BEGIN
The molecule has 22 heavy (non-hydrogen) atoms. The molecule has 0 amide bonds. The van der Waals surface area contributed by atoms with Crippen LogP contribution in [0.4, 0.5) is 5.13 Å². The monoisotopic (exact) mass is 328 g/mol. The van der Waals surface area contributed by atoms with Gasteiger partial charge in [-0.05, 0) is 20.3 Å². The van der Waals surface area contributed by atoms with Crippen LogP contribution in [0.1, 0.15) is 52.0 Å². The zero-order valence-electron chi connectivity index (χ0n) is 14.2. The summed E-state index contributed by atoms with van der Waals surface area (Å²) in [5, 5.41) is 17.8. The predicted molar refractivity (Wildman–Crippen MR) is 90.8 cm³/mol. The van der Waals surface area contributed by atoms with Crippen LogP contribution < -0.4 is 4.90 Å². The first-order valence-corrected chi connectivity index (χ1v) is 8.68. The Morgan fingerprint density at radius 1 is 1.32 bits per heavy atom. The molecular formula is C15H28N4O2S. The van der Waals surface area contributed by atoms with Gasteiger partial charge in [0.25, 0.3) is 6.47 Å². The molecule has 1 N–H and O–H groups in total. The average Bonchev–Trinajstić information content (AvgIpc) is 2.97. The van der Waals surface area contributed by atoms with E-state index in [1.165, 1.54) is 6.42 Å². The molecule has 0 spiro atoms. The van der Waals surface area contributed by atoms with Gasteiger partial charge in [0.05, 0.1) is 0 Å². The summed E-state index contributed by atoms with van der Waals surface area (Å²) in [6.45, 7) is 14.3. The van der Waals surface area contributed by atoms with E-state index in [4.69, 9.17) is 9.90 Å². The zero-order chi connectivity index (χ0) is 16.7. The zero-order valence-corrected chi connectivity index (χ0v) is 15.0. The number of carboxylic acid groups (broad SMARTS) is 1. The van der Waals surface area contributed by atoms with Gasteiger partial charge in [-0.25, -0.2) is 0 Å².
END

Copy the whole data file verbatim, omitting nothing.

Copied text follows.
The molecule has 22 heavy (non-hydrogen) atoms. The molecule has 0 amide bonds. The van der Waals surface area contributed by atoms with Crippen LogP contribution in [0.4, 0.5) is 5.13 Å². The monoisotopic (exact) mass is 328 g/mol. The van der Waals surface area contributed by atoms with Gasteiger partial charge in [-0.05, 0) is 20.3 Å². The van der Waals surface area contributed by atoms with Crippen LogP contribution in [0.1, 0.15) is 52.0 Å². The zero-order valence-electron chi connectivity index (χ0n) is 14.2. The summed E-state index contributed by atoms with van der Waals surface area (Å²) in [5, 5.41) is 17.8. The predicted molar refractivity (Wildman–Crippen MR) is 90.8 cm³/mol. The van der Waals surface area contributed by atoms with Crippen LogP contribution < -0.4 is 4.90 Å². The first-order valence-corrected chi connectivity index (χ1v) is 8.68. The Morgan fingerprint density at radius 1 is 1.32 bits per heavy atom. The molecular formula is C15H28N4O2S. The van der Waals surface area contributed by atoms with Gasteiger partial charge in [0.25, 0.3) is 6.47 Å². The molecule has 1 N–H and O–H groups in total. The average Bonchev–Trinajstić information content (AvgIpc) is 2.97. The van der Waals surface area contributed by atoms with E-state index in [1.165, 1.54) is 6.42 Å². The molecule has 0 spiro atoms. The van der Waals surface area contributed by atoms with Gasteiger partial charge in [0.05, 0.1) is 0 Å². The summed E-state index contributed by atoms with van der Waals surface area (Å²) in [6.45, 7) is 14.3. The van der Waals surface area contributed by atoms with E-state index in [4.69, 9.17) is 9.90 Å². The zero-order chi connectivity index (χ0) is 16.7. The zero-order valence-corrected chi connectivity index (χ0v) is 15.0. The number of carboxylic acid groups (broad SMARTS) is 1. The van der Waals surface area contributed by atoms with Gasteiger partial charge in [-0.25, -0.2) is 0 Å².